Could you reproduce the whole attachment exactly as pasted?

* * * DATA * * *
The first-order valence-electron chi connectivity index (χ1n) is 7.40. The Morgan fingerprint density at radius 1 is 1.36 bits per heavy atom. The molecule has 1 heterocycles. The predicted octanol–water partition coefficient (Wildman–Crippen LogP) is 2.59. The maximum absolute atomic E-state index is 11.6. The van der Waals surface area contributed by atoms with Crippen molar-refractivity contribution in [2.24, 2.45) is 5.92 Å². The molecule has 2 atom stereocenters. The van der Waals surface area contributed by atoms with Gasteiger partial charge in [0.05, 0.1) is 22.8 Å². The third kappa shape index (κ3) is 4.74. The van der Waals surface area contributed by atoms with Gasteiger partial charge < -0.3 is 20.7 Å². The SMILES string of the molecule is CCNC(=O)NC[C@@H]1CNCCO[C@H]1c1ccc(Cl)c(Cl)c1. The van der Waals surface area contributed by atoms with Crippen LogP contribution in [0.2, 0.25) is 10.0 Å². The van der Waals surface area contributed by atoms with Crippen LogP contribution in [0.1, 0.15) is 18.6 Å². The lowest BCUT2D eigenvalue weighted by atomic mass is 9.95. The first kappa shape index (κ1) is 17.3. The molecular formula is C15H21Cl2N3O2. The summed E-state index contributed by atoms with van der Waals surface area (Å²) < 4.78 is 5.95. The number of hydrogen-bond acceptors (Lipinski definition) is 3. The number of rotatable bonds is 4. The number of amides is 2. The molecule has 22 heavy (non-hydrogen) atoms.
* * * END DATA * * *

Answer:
The first-order valence-electron chi connectivity index (χ1n) is 7.40. The Morgan fingerprint density at radius 1 is 1.36 bits per heavy atom. The molecule has 1 heterocycles. The predicted octanol–water partition coefficient (Wildman–Crippen LogP) is 2.59. The maximum absolute atomic E-state index is 11.6. The van der Waals surface area contributed by atoms with Crippen molar-refractivity contribution in [2.24, 2.45) is 5.92 Å². The molecule has 2 atom stereocenters. The van der Waals surface area contributed by atoms with Gasteiger partial charge in [0.05, 0.1) is 22.8 Å². The third kappa shape index (κ3) is 4.74. The van der Waals surface area contributed by atoms with Gasteiger partial charge < -0.3 is 20.7 Å². The SMILES string of the molecule is CCNC(=O)NC[C@@H]1CNCCO[C@H]1c1ccc(Cl)c(Cl)c1. The van der Waals surface area contributed by atoms with Crippen LogP contribution in [0.2, 0.25) is 10.0 Å². The van der Waals surface area contributed by atoms with Crippen LogP contribution in [0.1, 0.15) is 18.6 Å². The lowest BCUT2D eigenvalue weighted by atomic mass is 9.95. The first kappa shape index (κ1) is 17.3. The molecular formula is C15H21Cl2N3O2. The summed E-state index contributed by atoms with van der Waals surface area (Å²) < 4.78 is 5.95. The number of hydrogen-bond acceptors (Lipinski definition) is 3. The number of rotatable bonds is 4. The number of amides is 2. The molecule has 22 heavy (non-hydrogen) atoms.